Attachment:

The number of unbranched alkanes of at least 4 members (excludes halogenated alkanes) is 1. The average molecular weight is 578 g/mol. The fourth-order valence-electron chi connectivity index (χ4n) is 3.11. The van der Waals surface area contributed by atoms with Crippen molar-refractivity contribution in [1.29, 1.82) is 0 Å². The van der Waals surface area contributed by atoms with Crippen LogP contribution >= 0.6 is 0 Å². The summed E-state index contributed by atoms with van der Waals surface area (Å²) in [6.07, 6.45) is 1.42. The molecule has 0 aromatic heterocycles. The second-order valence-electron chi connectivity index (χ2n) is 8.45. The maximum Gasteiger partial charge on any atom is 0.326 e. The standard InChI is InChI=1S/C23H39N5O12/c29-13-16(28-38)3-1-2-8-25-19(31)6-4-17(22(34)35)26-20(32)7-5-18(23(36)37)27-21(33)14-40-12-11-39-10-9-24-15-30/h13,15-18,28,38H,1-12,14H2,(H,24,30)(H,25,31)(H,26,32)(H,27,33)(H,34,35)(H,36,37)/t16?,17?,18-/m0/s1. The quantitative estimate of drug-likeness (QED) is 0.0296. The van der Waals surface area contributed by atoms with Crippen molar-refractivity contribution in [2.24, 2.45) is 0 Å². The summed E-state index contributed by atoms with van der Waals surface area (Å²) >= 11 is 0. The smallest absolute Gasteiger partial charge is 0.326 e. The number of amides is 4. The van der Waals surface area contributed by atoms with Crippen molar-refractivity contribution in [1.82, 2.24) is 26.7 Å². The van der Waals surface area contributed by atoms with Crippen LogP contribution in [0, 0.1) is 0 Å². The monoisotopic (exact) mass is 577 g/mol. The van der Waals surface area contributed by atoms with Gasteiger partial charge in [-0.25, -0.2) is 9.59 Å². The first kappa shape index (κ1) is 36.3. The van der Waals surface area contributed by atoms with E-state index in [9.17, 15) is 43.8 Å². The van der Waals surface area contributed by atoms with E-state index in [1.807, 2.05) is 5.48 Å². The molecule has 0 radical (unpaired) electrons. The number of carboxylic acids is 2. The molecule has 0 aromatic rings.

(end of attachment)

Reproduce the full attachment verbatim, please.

The number of unbranched alkanes of at least 4 members (excludes halogenated alkanes) is 1. The average molecular weight is 578 g/mol. The fourth-order valence-electron chi connectivity index (χ4n) is 3.11. The van der Waals surface area contributed by atoms with Crippen molar-refractivity contribution in [1.29, 1.82) is 0 Å². The van der Waals surface area contributed by atoms with Crippen LogP contribution >= 0.6 is 0 Å². The summed E-state index contributed by atoms with van der Waals surface area (Å²) in [6.07, 6.45) is 1.42. The molecule has 0 aromatic heterocycles. The second-order valence-electron chi connectivity index (χ2n) is 8.45. The maximum Gasteiger partial charge on any atom is 0.326 e. The standard InChI is InChI=1S/C23H39N5O12/c29-13-16(28-38)3-1-2-8-25-19(31)6-4-17(22(34)35)26-20(32)7-5-18(23(36)37)27-21(33)14-40-12-11-39-10-9-24-15-30/h13,15-18,28,38H,1-12,14H2,(H,24,30)(H,25,31)(H,26,32)(H,27,33)(H,34,35)(H,36,37)/t16?,17?,18-/m0/s1. The quantitative estimate of drug-likeness (QED) is 0.0296. The van der Waals surface area contributed by atoms with Crippen molar-refractivity contribution in [2.24, 2.45) is 0 Å². The summed E-state index contributed by atoms with van der Waals surface area (Å²) >= 11 is 0. The smallest absolute Gasteiger partial charge is 0.326 e. The number of amides is 4. The van der Waals surface area contributed by atoms with Crippen molar-refractivity contribution in [1.82, 2.24) is 26.7 Å². The van der Waals surface area contributed by atoms with Crippen LogP contribution in [0, 0.1) is 0 Å². The monoisotopic (exact) mass is 577 g/mol. The van der Waals surface area contributed by atoms with Gasteiger partial charge in [-0.25, -0.2) is 9.59 Å². The first kappa shape index (κ1) is 36.3. The van der Waals surface area contributed by atoms with E-state index in [9.17, 15) is 43.8 Å². The van der Waals surface area contributed by atoms with E-state index in [1.807, 2.05) is 5.48 Å². The molecule has 0 radical (unpaired) electrons. The number of carboxylic acids is 2. The molecule has 0 aromatic rings.